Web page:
Close-up image of phones prominently displayed on a wooden table in a brightly lit, streetside store.

Enlarge / iPhones are seen at an Apple Store in Tianjin, China. (credit: Zhang Peng/LightRocket via Getty Images)

The prices for James Bond-style hacks keep growing, especially for those that hijack iPhones and secure messaging apps. It’s the latest sign that governments and police forces around the world are as eager as ever to exploit software that’s becoming ever more difficult to compromise.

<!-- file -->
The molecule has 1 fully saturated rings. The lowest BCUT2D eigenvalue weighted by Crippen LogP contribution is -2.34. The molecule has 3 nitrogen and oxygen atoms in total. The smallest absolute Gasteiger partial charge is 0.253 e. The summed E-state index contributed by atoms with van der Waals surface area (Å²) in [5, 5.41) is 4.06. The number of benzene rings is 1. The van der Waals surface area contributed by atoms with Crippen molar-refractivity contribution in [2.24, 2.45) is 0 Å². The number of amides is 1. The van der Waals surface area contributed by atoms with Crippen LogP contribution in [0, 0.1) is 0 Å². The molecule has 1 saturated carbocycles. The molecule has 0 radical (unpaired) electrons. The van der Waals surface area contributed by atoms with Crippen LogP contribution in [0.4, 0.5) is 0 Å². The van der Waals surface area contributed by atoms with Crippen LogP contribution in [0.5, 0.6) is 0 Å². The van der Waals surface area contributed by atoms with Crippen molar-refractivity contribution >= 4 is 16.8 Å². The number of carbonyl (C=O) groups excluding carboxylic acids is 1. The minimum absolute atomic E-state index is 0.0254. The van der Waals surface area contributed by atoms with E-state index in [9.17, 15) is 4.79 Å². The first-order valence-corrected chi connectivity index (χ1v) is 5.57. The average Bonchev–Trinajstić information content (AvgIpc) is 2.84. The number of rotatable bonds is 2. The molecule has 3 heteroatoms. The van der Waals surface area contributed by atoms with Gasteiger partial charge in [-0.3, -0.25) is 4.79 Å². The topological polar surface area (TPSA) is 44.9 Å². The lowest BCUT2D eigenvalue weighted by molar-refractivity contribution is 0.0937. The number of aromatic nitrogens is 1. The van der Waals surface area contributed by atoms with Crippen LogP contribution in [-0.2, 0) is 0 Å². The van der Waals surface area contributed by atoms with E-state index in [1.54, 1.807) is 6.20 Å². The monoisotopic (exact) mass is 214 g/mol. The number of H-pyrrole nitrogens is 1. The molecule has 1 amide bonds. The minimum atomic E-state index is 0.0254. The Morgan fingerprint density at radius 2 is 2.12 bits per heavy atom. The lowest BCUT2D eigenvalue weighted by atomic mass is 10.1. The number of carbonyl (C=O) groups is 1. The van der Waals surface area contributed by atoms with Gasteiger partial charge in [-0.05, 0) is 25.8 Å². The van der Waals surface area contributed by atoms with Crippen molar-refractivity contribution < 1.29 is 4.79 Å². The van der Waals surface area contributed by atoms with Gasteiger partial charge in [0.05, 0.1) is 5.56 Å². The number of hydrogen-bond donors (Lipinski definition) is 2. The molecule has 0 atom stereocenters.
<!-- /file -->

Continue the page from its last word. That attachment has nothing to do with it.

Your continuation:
On Monday, market-leading exploit broker Zerodium said it would pay up to $2 million for zero-click jailbreaks of Apple’s iOS, $1.5 million for one-click iOS jailbreaks, and $1 million for exploits that take over secure messaging apps WhatsApp and iMessage. Previously, Zerodium was offering $1.5 million, $1 million, and $500,000 for the same types of exploits respectively. The steeper prices indicate not only that the demand for these exploits continues to grow, but also that reliably compromising these targets is becoming increasingly hard.

“I think one conclusion is that targets are getting harder to exploit,” Patrick Wardle, a former hacker for the National Security Agency and now a cofounder of Digital Security, told Ars. “But also another is that there is now a higher demand for exploits.” He continued:

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